The farcical end of the American dream
The US press is supposed to be challenging the lies of this war
By Robert Fisk
"The Independent" -- -- It is a bright winter morning and I am sipping
my first coffee of the day in Los Angeles. My eye moves like a radar
beam over the front page of the Los Angeles Times for the word that
dominates the minds of all Middle East correspondents: Iraq. In
post-invasion, post-Judith Miller mode, the American press is
supposed to be challenging the lies of this war. So the story
beneath the headline "In a Battle of Wits, Iraq's Insurgency
Mastermind Stays a Step Ahead of US" deserves to be read. Or does
Datelined Washington - an odd city in which to learn about Iraq, you
might think - its opening paragraph reads: "Despite the recent
arrest of one of his would-be suicide bombers in Jordan and some top
aides in Iraq, insurgency mastermind Abu Musab Zarqawi has eluded
capture, US authorities say, because his network has a much better
intelligence-gathering operation than they do."
Now quite apart from the fact that many Iraqis - along, I have to
admit, with myself - have grave doubts about whether Zarqawi exists,
and that al-Qai'da's Zarqawi, if he does exist, does not merit the
title of "insurgency mastermind", the words that caught my eye were
"US authorities say". And as I read through the report, I note how
the Los Angeles Times sources this extraordinary tale. I thought
American reporters no longer trusted the US administration, not
after the mythical weapons of mass destruction and the equally
mythical connections between Saddam and the international crimes
against humanity of 11 September 2001. Of course, I was wrong.
Here are the sources - on pages one and 10 for the yarn spun by
reporters Josh Meyer and Mark Mazzetti: "US officials said", "said
one US Justice Department counter-terrorism official", "Officials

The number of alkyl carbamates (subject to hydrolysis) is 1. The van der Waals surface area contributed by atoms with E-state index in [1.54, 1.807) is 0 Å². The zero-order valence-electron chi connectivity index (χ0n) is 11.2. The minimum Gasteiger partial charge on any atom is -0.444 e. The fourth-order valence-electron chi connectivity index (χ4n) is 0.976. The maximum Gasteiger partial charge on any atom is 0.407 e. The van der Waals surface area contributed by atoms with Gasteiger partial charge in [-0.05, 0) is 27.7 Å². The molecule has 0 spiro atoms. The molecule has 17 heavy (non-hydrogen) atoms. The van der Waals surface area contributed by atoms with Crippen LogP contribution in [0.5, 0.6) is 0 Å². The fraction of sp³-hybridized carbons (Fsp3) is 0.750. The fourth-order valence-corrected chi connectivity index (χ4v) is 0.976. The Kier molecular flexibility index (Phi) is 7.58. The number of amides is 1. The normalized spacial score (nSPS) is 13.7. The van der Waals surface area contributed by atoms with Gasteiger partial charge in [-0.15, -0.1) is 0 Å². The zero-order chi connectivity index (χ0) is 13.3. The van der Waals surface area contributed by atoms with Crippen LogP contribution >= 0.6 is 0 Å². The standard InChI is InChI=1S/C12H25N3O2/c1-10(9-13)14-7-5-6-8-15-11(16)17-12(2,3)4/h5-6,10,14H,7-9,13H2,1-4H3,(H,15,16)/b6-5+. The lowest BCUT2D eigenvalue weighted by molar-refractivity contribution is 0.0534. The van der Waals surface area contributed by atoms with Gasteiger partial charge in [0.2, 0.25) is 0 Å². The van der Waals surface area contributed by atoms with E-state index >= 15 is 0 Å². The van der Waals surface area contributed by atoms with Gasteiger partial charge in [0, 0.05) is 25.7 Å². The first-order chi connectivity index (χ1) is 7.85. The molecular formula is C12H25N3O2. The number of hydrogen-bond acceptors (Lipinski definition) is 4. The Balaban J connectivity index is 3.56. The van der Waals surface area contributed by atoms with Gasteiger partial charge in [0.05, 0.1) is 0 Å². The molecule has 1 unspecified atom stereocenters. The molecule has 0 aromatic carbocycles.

... said", "those officials said", "the officials confirmed",
"American officials complained", "the US officials stressed", "US
authorities believe", "said one senior US intelligence official",
"US officials said", "Jordanian officials ... said" - here, at least
is some light relief - "several US officials said", "the US
officials said", "American officials said", "officials say", "say US
officials", "US officials said", "one US counter-terrorism official
I do truly treasure this story. It proves my point that the Los
Angeles Times - along with the big east coast dailies - should all
be called US OFFICIALS SAY. But it's not just this fawning on
political power that makes me despair. Let's move to a more recent
example of what I can only call institutionalised racism in American
reporting of Iraq. I have to thank reader Andrew Gorman for this
gem, a January Associated Press report about the killing of an Iraqi
prisoner under interrogation by US Chief Warrant Officer Lewis
Mr Welshofer, it transpired in court, had stuffed the Iraqi General
Abed Hamed Mowhoush head-first into a sleeping bag and sat on his
chest, an action which - not surprisingly - caused the general to
expire. The military jury ordered - reader, hold your breath - a
reprimand for Mr Welshofer, the forfeiting of $6,000 of his salary
and confinement to barracks for 60 days. But what caught my eye was
the sympathetic detail. Welshofer's wife's Barbara, the AP told us,
"testified that she was worried about providing for their three
children if her husband was sentenced to prison. 'I love him more
for fighting this,' she said, tears welling up in her eyes. 'He's
always said that you need to do the right thing, and sometimes the